Telecaster Guitar Bridge Cover Purpose: Why The Ashtray?

Leo Fender was a master guitar designer and engineer. He took even the very look of his instruments quite seriously. Have you ever seen some older Telecaster or Stratocaster designs? Then you may have noticed a cover over the bridge.

The purpose of the Telecaster guitar bridge cover was not one of pure aesthetics. The cover was applied to increase the magnetic field of the pickup. It provides a thicker, larger sound.

In this Killer Rig article, we will look more into the function and aesthetic of the cover. We’ll see why it is referred to as an ashtray.

Why A Guitar Bridge Cover?

The guitar bridge cover, in this case, it’s also known as an ashtray. It was originally designed for the Telecaster. The idea behind the cover was to create a sleek and finished look for the guitar. All while also increasing the magnetic field around the pickup.

The original Telecaster bridges were quite simple in design. They did not have the smooth lines that we see today.

The covers were added to help give the guitar a more finished and polished look.

The cover also served another purpose. Which was to protect the delicate internals of the bridge from damage. The Telecaster bridge is a complex piece of machinery with many parts.

The cover helped to keep dust, dirt, and other debris from getting into the bridge. Potentially preventing contaminates from causing problems.

What Is a Guitar Ashtray Bridge Cover?

The Telecaster cover is a small, metal plate that is placed over the bridge of the guitar. The purpose of the cover is two-fold. To create a sleek look and to add a thicker sound by increasing the magnetic field around the pickup.

The cover is usually made from chrome or brass and is attached to the guitar with compression.

The bridge cover was originally designed for the Telecaster. But it can be used on any guitar with a similar style. Many people believe that the cover helps to give the guitar a more polished look.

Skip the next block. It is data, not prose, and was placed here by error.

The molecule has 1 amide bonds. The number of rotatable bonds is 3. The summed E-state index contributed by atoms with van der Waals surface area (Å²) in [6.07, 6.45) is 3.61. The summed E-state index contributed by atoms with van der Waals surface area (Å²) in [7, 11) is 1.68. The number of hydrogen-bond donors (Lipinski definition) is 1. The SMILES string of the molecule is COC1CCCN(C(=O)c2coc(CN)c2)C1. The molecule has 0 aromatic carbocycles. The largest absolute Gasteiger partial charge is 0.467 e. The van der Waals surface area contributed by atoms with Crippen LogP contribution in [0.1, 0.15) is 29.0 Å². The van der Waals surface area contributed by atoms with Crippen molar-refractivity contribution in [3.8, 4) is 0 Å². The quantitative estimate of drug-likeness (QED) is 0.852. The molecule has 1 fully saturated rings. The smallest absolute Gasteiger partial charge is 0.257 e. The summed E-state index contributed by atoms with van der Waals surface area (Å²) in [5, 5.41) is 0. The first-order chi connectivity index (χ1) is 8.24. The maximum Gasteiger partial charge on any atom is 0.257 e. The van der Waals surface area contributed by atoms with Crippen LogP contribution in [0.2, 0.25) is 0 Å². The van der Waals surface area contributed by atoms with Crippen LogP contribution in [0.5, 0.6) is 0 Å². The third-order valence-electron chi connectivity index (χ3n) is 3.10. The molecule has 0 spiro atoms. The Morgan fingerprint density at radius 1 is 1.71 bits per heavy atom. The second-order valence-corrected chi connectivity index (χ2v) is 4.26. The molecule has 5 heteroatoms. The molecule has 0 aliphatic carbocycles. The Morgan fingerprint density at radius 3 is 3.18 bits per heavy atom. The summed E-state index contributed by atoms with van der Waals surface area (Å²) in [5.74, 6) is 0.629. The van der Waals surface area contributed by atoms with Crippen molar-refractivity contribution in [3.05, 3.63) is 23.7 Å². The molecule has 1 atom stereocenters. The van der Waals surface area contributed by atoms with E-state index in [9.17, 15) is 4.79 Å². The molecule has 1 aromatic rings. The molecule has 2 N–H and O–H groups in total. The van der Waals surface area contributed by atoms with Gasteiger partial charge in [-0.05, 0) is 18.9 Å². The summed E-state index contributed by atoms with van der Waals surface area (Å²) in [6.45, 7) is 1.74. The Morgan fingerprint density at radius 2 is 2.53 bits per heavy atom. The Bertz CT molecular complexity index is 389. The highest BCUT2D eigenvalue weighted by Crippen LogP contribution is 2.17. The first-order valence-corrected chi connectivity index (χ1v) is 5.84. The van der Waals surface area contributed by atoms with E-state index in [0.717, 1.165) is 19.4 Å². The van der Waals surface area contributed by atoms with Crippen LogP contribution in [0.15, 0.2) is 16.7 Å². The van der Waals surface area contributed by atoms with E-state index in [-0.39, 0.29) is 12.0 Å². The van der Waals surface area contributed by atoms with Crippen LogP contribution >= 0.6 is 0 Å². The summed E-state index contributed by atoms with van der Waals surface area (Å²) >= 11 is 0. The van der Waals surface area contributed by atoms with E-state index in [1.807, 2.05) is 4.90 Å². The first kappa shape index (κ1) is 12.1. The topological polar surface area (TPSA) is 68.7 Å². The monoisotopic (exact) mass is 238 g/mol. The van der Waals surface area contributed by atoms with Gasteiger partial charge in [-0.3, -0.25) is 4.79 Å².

Telecaster Ashtray Cover

Fender Guitars That Use a Bridge Cover

It’s extremely rare to find these guitars with the original covers still intact. The models that were given covers by Fender were:

  1. Telecaster
  2. Stratocaster
  3. Esquire (single pickup version of the Telecaster)
  4. Jaguar
  5. Jazzmaster
  6. Jazz Bass

As you can see, there are many styles of covers for different models. Some did affect the sound, while others were only there for aesthetics.

Do They Affect Playability?

Guitarists will often ask if the bridge cover affects playability in any way. The answer is yes, and most players immediately removed them from Telecasters as a result.

Today’s guitarist uses palm muting techniques. The cover interferes and prevents proper playability.

With the cover on, the player would have to reposition their hand further up towards the neck.

As a result, the sound and technique are different, which is not worth having the cover on the guitar at all. When Leo Fender created these guitars, the way people played was different. So the covers were not quite as cumbersome.